Rene — Darfur: Action not words

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Darfur: Action not words
Guardian Leader
The Guardian/UK
11 Sept 2004
America’s declaration that genocide is taking place in Sudan has
injected fresh urgency – and controversy – into the international
debate about what the UN unhesitatingly calls the world’s worst
humanitarian crisis. It was only to be expected that the Khartoum
government would reject the charge, but there has also been a lukewarm
response elsewhere to Colin Powell’s statement to the Senate foreign
relations committee. The US secretary of state says genocide is
taking place on the basis of evidence that black African villagers
in Darfur are being targeted with the specific intent of destroying
“a group in whole or part”. Human rights organisations have welcomed
the shift. Britain’s official response is that grave crimes are
being committed by the government-backed Janjaweed Arab militias and
that the UN should mount an urgent investigation. Is this a case of
diplomatic sensibilities masking a brutal truth? Is it right to have
reservations about using the G word?
Situations previously characterised as genocide include the Turkish
massacre of 1.5 million Armenians during the first world war and,
less controversially, the Nazis’ extermination of six million Jews
in the second world war, when the term was coined from the Greek
word genos (race or tribe) with the Latin word cide (to kill). It
has been widely applied to Pol Pot’s Cambodia of the 1970s and made
bloody reappearances in Rwanda in 1994 and in the aftermath of the
wars of the Yugoslavian succession. Slobodan Milosevic, the former
Serbian president, is facing a genocide charge at the Hague war crimes
tribunal. Radislav Krstic, a Bosnian Serb general, was convicted of
genocide for his role in the Srebrenica massacre of 7,000 Muslim men
and boys.
Sudanese officials will admit to nothing more than a humanitarian
crisis created by ethnic strife and have contemptuously accused Mr
Powell of seeking black votes in the forthcoming US pres idential
election. Khartoum also argues that the intervention will undermine
delicate peace negotiations with Darfur rebel groups in Nigeria. Most
of the facts, though, are indisputable: 50,000 people have died since
February 2003 and over a million have been displaced. Aid workers
yesterday reported a new mass influx of refugees into one camp in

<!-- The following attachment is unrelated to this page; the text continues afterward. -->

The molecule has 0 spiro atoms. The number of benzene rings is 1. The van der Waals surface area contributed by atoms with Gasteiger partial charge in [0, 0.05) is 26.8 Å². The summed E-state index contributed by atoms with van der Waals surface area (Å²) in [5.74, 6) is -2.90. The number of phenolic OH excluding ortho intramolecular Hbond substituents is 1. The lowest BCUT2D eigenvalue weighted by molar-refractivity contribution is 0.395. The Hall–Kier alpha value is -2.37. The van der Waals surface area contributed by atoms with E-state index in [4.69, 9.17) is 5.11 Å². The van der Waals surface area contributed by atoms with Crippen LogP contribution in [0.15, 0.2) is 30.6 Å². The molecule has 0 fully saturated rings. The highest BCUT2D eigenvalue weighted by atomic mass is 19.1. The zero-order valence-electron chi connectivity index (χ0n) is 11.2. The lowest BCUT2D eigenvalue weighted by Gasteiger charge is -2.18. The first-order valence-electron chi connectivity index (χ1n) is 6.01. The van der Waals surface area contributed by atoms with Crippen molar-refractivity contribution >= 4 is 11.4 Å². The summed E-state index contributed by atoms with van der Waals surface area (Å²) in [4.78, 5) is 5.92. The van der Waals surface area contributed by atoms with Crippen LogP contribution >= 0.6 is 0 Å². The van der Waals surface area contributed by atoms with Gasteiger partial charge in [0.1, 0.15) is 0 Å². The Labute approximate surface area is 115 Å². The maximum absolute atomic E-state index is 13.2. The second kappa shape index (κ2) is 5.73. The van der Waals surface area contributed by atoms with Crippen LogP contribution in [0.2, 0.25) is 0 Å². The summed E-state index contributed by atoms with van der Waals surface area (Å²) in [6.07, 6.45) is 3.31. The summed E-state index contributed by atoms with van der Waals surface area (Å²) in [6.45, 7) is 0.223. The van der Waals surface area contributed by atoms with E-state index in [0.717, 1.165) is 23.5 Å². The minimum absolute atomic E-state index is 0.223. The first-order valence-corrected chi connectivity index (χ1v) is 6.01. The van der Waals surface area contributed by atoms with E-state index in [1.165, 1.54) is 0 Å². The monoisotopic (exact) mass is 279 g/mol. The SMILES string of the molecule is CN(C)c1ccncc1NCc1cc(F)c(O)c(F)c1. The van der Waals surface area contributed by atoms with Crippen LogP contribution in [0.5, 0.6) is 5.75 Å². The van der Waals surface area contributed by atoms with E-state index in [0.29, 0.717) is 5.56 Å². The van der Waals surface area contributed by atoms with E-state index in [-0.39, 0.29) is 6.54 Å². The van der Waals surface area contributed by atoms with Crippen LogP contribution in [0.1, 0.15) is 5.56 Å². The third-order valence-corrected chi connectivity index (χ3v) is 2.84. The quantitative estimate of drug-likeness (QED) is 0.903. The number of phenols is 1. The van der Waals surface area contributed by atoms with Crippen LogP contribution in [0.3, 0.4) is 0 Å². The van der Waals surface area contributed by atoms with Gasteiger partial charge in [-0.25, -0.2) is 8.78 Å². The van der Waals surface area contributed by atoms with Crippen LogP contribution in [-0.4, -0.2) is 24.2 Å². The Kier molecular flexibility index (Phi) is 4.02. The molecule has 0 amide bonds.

southern Darfur. Harrowing images have been on our TV screens for
long enough to fuel demands for something that goes beyond agonised
handwringing and ineffective quiet diplomacy
It is true that behind the debate in the US lies guilt about
the shameful failure to act when the first reports of genocide
emerged from Rwanda a decade ago. That is only natural. The genocide
characterisation may also be intended to galvanise the international
community -though targeted sanctions such as an assets freeze and a
travel ban on senior Sudanese officials would be more effective than
the oil embargo currently being proposed by Washington. That is opposed
by China, an importer of Sudanese oil and a security council member,
as well as by Pakistan and Algeria. And there is the familiar dilemma
that such sanctions are a notoriously blunt instrument, as the Iraqi
experience taught. But urgent though the crisis is, Washington and
London are still not trying the sort of heavy-duty arm-twisting they
tried when seeking a second UN resolution authorising war on Saddam.
Mr Powell’s intervention puts the US a step ahead of the EU, which
says it wants a UN investigation. But the real question is not about
a dictionary definition of genocide. No one can claim that Sudan
is not experiencing a terrible human tragedy. As Oxfam has been
warning in appeals for help to save lives: time is short and people
are dying. Recognising the scale of human suffering is a prerequisite
to action. Words, however resonant, are not enough.